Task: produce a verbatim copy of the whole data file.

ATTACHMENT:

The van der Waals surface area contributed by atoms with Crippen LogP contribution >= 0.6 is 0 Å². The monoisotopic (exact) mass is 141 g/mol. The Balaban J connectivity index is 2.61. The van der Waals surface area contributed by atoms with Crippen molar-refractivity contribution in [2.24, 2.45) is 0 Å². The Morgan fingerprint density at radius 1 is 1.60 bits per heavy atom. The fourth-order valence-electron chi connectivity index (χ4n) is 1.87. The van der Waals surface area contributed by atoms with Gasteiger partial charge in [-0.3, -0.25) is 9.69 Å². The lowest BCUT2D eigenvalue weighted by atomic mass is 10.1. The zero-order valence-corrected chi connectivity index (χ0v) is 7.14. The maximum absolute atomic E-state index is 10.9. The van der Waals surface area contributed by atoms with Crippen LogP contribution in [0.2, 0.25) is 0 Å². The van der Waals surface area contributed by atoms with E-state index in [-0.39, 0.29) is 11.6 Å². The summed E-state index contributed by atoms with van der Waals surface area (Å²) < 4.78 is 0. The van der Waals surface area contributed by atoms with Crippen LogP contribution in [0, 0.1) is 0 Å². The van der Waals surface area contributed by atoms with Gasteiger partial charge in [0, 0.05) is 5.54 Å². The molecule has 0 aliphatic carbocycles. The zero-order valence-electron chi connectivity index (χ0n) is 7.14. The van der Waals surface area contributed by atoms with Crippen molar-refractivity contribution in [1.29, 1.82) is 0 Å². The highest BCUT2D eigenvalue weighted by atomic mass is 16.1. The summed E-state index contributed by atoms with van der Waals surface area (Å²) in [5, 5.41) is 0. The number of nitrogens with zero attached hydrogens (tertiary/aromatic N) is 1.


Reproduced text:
The van der Waals surface area contributed by atoms with Crippen LogP contribution >= 0.6 is 0 Å². The monoisotopic (exact) mass is 141 g/mol. The Balaban J connectivity index is 2.61. The van der Waals surface area contributed by atoms with Crippen molar-refractivity contribution in [2.24, 2.45) is 0 Å². The Morgan fingerprint density at radius 1 is 1.60 bits per heavy atom. The fourth-order valence-electron chi connectivity index (χ4n) is 1.87. The van der Waals surface area contributed by atoms with Gasteiger partial charge in [-0.3, -0.25) is 9.69 Å². The lowest BCUT2D eigenvalue weighted by atomic mass is 10.1. The zero-order valence-corrected chi connectivity index (χ0v) is 7.14. The maximum absolute atomic E-state index is 10.9. The van der Waals surface area contributed by atoms with Crippen LogP contribution in [0.2, 0.25) is 0 Å². The van der Waals surface area contributed by atoms with E-state index in [-0.39, 0.29) is 11.6 Å². The summed E-state index contributed by atoms with van der Waals surface area (Å²) < 4.78 is 0. The van der Waals surface area contributed by atoms with Crippen LogP contribution in [0, 0.1) is 0 Å². The van der Waals surface area contributed by atoms with Gasteiger partial charge in [0, 0.05) is 5.54 Å². The molecule has 0 aliphatic carbocycles. The zero-order valence-electron chi connectivity index (χ0n) is 7.14. The van der Waals surface area contributed by atoms with Crippen molar-refractivity contribution in [1.29, 1.82) is 0 Å². The highest BCUT2D eigenvalue weighted by atomic mass is 16.1. The summed E-state index contributed by atoms with van der Waals surface area (Å²) in [5, 5.41) is 0. The number of nitrogens with zero attached hydrogens (tertiary/aromatic N) is 1.